Local crops thrive on drought conditions

Local Crops In Extreme Heat

COACHELLA, Calif. - Record temperatures and extremely dry conditions continue to plague more than half of the nation.  The United States is experiencing its worst drought since the 1950's and it's taking a toll on the agriculture industry. The corn belt in the midwest is one of the hardest hit areas.  The United States Department of Agriculture reports the estimated corn yield dropped 12% last week.  The pinch has farmers in the desert feeling for their midwest counterparts. "Well I feel pretty bad because they depend on the rains where we have irrigation systems here," said Desert Valley Date owner George Kirkjan.

Despite some of the hottest and most arid conditions in the nation, the Coachella Valley's crops remain untouched thanks to an irrigation system powered by the Colorado River. However, if the drought gets even worse down the road, that could also be affected. "The only reason we're able to grow anything here is because of the mighty Colorado River," said Sam Cobb, a district representative for the USDA's Natural Resources Conservation Service.  "If it does not get recharged, we're on dry land."

Cobb doesn't believe the desert's in any danger of the river running out.  In fact, the desert's climate gives many farmers a jump start on the rest of the country.  The mild winters allow them to harvest crops like grapes and watermelons before anyone in the U.S. "This is the place to be. In the wintertime, the Coachella Valley, Imperial Valley, we become the salad bowl of the country," said Cobb.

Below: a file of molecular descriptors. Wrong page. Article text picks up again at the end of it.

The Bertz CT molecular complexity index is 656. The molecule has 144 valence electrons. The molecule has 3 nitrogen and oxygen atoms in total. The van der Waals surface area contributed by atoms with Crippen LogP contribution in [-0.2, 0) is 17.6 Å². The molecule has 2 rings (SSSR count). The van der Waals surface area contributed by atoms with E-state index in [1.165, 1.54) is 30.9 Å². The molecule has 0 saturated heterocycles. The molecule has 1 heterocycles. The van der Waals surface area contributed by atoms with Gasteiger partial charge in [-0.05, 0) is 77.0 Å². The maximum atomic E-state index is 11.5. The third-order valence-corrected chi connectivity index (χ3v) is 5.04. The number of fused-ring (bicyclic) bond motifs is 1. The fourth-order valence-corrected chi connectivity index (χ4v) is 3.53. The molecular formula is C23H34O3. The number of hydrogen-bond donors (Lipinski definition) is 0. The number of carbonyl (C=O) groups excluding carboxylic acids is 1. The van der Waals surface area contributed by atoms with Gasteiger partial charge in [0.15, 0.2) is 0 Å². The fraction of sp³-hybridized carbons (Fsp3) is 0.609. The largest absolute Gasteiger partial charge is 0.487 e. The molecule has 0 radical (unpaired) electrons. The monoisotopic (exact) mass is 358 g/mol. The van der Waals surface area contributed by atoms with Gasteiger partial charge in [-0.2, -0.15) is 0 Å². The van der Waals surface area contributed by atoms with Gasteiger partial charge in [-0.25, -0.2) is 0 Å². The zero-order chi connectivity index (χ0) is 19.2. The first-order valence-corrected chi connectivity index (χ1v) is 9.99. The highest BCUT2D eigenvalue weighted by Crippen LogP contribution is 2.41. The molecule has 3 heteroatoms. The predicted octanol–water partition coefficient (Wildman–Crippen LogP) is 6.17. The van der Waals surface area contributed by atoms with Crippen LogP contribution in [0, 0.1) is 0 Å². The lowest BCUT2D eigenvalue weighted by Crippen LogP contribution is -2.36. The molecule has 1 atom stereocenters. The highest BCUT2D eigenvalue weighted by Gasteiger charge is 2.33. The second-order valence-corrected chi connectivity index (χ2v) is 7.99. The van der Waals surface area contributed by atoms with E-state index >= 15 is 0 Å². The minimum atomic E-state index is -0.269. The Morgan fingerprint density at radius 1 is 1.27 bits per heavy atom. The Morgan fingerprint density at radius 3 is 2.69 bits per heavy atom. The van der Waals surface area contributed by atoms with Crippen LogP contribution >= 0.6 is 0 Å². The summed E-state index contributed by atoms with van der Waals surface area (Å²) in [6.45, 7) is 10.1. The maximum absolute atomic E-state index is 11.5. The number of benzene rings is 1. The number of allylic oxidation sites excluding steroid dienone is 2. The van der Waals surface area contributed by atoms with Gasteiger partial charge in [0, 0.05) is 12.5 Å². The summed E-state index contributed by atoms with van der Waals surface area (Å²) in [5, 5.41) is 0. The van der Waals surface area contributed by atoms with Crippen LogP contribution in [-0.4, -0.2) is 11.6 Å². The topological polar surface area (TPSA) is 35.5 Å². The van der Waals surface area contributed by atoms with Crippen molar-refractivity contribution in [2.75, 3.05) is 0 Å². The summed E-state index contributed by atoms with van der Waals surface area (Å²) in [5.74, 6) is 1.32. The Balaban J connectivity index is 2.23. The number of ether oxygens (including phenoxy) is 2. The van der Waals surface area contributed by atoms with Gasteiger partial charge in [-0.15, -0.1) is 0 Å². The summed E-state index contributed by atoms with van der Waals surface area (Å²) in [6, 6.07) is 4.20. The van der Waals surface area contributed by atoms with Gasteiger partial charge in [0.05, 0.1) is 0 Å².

When the season's over for leafy vegetables, grapes and watermelons, it's perfect for dates.  "Dates need heat, they also need water, but you don't want it to rain during certain times when it's growing," said Kirkjan.

The summer staple thrives on the dry conditions which is why farmers wish away any rain, a far cry from the midwest.  Also in stark contrast, the price of dates don't fluctuate often. "They don't go up and down like vegetables do, they'll go up slowly and go down slowly," saisd Kirkjan.

Corn prices peaked this month, the highest they've been in a year with little relief in sight.


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